Solar Powered Glass House

19kWp Solar Thin Film 

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ARPower were approached in early 2014 with brief to tender for a solar PV and solar thermal installation that was to be part of a ‘Grand Designs’ style house conversion in the Coquet Valley in Northumberland by Brightblue Studio Architects. The building that was to be renovated was an old glasshouse situated in a high brick-walled Georgian garden of a country estate. The south-facing side of the wall looking into the garden had to be a glazed building and represent the old glasshouse as part of the planning condition.

Based on the aesthetics, it was decided that Solar Frontier thin film modules were the preferred solar option. Because of their uniform black sheen, and how the light catches them from certain angles, they were the ideal solution to represent a glazed roof. The idea was to fit the whole roof from edge to edge with modules.

A bespoke mounting system was designed and the mounting rails and module clamps were supplied all black to blend in with the standard Velux windows, which had been manufactured to be the same dimensions as the solar modules. The height of the windows had also been carefully matched so the window surface was the same as height as the glass on the front face of the solar panels.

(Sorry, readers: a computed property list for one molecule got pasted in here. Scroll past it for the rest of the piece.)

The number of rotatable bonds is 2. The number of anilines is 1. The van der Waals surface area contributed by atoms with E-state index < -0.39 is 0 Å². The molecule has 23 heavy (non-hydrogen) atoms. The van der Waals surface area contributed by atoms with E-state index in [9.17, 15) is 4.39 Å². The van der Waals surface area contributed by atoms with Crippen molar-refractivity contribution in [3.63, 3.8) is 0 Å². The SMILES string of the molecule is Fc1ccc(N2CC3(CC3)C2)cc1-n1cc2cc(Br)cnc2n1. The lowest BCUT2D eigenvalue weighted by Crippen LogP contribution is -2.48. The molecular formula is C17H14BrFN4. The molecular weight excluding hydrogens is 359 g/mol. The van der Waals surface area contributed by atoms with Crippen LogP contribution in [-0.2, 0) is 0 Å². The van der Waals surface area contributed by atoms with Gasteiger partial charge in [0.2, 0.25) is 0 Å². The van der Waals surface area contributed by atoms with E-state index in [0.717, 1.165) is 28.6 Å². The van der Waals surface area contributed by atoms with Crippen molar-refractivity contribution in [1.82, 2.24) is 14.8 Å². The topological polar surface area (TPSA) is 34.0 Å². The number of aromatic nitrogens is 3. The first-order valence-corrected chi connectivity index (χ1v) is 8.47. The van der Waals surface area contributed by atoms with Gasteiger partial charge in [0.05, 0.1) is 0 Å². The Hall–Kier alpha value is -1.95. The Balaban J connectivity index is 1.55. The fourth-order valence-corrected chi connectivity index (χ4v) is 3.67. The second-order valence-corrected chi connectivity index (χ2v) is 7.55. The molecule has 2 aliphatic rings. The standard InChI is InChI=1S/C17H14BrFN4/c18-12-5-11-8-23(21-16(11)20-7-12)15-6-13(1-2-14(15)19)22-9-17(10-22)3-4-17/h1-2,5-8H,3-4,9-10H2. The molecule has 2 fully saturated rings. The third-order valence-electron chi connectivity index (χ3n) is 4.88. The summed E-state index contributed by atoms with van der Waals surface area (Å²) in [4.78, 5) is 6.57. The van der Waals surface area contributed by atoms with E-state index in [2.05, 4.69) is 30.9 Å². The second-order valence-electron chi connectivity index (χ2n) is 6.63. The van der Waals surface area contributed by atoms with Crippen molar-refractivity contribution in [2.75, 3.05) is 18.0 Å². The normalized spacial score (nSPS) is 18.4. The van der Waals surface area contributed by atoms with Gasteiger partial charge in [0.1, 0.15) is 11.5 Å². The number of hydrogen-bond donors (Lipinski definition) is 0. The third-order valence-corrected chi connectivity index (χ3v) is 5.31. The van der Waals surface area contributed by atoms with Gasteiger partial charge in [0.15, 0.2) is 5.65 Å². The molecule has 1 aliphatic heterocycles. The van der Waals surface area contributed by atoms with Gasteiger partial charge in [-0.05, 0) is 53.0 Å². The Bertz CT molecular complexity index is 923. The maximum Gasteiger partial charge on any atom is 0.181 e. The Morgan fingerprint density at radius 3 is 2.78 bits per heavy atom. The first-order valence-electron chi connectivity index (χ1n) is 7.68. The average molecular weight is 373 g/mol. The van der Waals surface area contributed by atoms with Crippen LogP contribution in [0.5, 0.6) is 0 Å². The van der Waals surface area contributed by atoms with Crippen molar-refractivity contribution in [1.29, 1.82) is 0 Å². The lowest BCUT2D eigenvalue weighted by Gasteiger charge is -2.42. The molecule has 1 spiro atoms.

The end result almost a year later is a property which combines the old, original glass house theme, with new functional energy generating technology.

Brightblue Studios

Brightblue Studios

Solar Frontier Thin Film Panels

Solar Frontier Thin Film Panels

A rather tricky feature of the roof was there had to be a gap of 100mm either side of the panel, rather than them being butted up against each other and secured with a mid-clamp.

This 100mm gap carries on down the front face of the property where the windows, doors and decorative cladding have all been made to specifically tie in with the layout of the solar panels on the roof. 

Plant Room

Plant Room

The house has its very own plant room slap bang in the middle of the property, where the DC cables are fed directly from the roof through a periscope style cable entry point into DC string fuse boxes, which feed four single phase, ABB inverters.

The plant room also has a MVHR unit alongside a new pre-plumed Mitsibishi FTC5 cylinder which is heated by an external Ecodan 14kW heat pump, which utilises the excess pv generation to produce renewable heat.